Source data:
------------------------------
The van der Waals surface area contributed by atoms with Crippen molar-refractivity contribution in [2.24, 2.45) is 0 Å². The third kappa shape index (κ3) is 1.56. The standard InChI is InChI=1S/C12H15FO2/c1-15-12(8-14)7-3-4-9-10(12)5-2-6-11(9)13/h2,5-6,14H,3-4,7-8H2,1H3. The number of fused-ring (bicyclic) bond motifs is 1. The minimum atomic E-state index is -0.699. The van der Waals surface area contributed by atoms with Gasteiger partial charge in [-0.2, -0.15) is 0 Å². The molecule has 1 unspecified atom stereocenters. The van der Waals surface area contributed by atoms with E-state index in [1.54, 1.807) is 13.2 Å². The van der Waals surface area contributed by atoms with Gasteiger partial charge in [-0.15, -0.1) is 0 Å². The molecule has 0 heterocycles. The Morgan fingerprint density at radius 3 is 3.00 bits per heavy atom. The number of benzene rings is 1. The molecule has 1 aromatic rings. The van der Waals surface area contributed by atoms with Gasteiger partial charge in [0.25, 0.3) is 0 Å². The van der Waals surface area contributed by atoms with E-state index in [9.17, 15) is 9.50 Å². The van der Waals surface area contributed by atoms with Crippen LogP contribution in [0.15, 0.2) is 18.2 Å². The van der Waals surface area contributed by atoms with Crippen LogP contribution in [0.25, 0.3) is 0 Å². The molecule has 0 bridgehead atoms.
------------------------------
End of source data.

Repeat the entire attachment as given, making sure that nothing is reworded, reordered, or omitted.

The van der Waals surface area contributed by atoms with Crippen molar-refractivity contribution in [2.24, 2.45) is 0 Å². The third kappa shape index (κ3) is 1.56. The standard InChI is InChI=1S/C12H15FO2/c1-15-12(8-14)7-3-4-9-10(12)5-2-6-11(9)13/h2,5-6,14H,3-4,7-8H2,1H3. The number of fused-ring (bicyclic) bond motifs is 1. The minimum atomic E-state index is -0.699. The van der Waals surface area contributed by atoms with Gasteiger partial charge in [-0.2, -0.15) is 0 Å². The molecule has 1 unspecified atom stereocenters. The van der Waals surface area contributed by atoms with E-state index in [1.54, 1.807) is 13.2 Å². The van der Waals surface area contributed by atoms with Gasteiger partial charge in [-0.15, -0.1) is 0 Å². The molecule has 0 heterocycles. The Morgan fingerprint density at radius 3 is 3.00 bits per heavy atom. The number of benzene rings is 1. The molecule has 1 aromatic rings. The van der Waals surface area contributed by atoms with Gasteiger partial charge in [0.25, 0.3) is 0 Å². The van der Waals surface area contributed by atoms with E-state index in [9.17, 15) is 9.50 Å². The van der Waals surface area contributed by atoms with Crippen LogP contribution in [0.15, 0.2) is 18.2 Å². The van der Waals surface area contributed by atoms with Crippen LogP contribution in [0.25, 0.3) is 0 Å². The molecule has 0 bridgehead atoms.